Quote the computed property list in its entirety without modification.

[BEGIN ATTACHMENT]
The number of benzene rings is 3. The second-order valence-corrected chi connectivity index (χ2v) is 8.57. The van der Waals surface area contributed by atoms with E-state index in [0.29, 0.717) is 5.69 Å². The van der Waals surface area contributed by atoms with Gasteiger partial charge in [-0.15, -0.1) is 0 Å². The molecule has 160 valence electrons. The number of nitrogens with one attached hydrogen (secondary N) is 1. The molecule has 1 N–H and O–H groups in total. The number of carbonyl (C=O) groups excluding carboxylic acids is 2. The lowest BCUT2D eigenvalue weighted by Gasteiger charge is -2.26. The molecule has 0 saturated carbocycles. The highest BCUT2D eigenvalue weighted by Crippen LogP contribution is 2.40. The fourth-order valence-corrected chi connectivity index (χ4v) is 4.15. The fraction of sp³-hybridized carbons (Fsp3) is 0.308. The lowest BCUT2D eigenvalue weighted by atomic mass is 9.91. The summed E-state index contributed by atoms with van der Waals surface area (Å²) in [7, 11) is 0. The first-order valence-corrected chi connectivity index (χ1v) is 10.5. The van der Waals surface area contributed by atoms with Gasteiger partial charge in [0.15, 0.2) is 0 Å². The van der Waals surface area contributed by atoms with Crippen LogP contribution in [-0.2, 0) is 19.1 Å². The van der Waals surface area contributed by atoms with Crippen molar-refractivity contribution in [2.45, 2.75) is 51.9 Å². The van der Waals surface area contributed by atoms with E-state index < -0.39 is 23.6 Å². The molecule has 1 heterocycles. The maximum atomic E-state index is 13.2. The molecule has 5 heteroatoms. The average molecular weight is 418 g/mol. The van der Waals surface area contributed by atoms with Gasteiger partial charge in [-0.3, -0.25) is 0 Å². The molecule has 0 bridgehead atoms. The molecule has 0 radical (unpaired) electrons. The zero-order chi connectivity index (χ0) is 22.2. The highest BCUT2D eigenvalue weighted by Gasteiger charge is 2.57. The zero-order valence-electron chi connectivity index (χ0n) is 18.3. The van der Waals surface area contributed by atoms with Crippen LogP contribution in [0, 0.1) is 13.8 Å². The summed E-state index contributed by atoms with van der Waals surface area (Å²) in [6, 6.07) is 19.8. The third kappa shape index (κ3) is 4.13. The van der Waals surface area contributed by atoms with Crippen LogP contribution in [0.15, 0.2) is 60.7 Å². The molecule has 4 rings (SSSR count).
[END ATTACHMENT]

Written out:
The number of benzene rings is 3. The second-order valence-corrected chi connectivity index (χ2v) is 8.57. The van der Waals surface area contributed by atoms with E-state index in [0.29, 0.717) is 5.69 Å². The van der Waals surface area contributed by atoms with Gasteiger partial charge in [-0.15, -0.1) is 0 Å². The molecule has 160 valence electrons. The number of nitrogens with one attached hydrogen (secondary N) is 1. The molecule has 1 N–H and O–H groups in total. The number of carbonyl (C=O) groups excluding carboxylic acids is 2. The lowest BCUT2D eigenvalue weighted by Gasteiger charge is -2.26. The molecule has 0 saturated carbocycles. The highest BCUT2D eigenvalue weighted by Crippen LogP contribution is 2.40. The fourth-order valence-corrected chi connectivity index (χ4v) is 4.15. The fraction of sp³-hybridized carbons (Fsp3) is 0.308. The lowest BCUT2D eigenvalue weighted by atomic mass is 9.91. The summed E-state index contributed by atoms with van der Waals surface area (Å²) in [7, 11) is 0. The first-order valence-corrected chi connectivity index (χ1v) is 10.5. The van der Waals surface area contributed by atoms with Gasteiger partial charge in [0.15, 0.2) is 0 Å². The van der Waals surface area contributed by atoms with Crippen LogP contribution in [-0.2, 0) is 19.1 Å². The van der Waals surface area contributed by atoms with Crippen molar-refractivity contribution in [2.45, 2.75) is 51.9 Å². The van der Waals surface area contributed by atoms with E-state index < -0.39 is 23.6 Å². The molecule has 1 heterocycles. The maximum atomic E-state index is 13.2. The molecule has 5 heteroatoms. The average molecular weight is 418 g/mol. The van der Waals surface area contributed by atoms with Gasteiger partial charge in [-0.3, -0.25) is 0 Å². The molecule has 0 bridgehead atoms. The molecule has 0 radical (unpaired) electrons. The zero-order chi connectivity index (χ0) is 22.2. The highest BCUT2D eigenvalue weighted by Gasteiger charge is 2.57. The zero-order valence-electron chi connectivity index (χ0n) is 18.3. The van der Waals surface area contributed by atoms with Crippen LogP contribution in [0, 0.1) is 13.8 Å². The summed E-state index contributed by atoms with van der Waals surface area (Å²) in [6, 6.07) is 19.8. The third kappa shape index (κ3) is 4.13. The van der Waals surface area contributed by atoms with Crippen LogP contribution in [0.15, 0.2) is 60.7 Å². The molecule has 4 rings (SSSR count).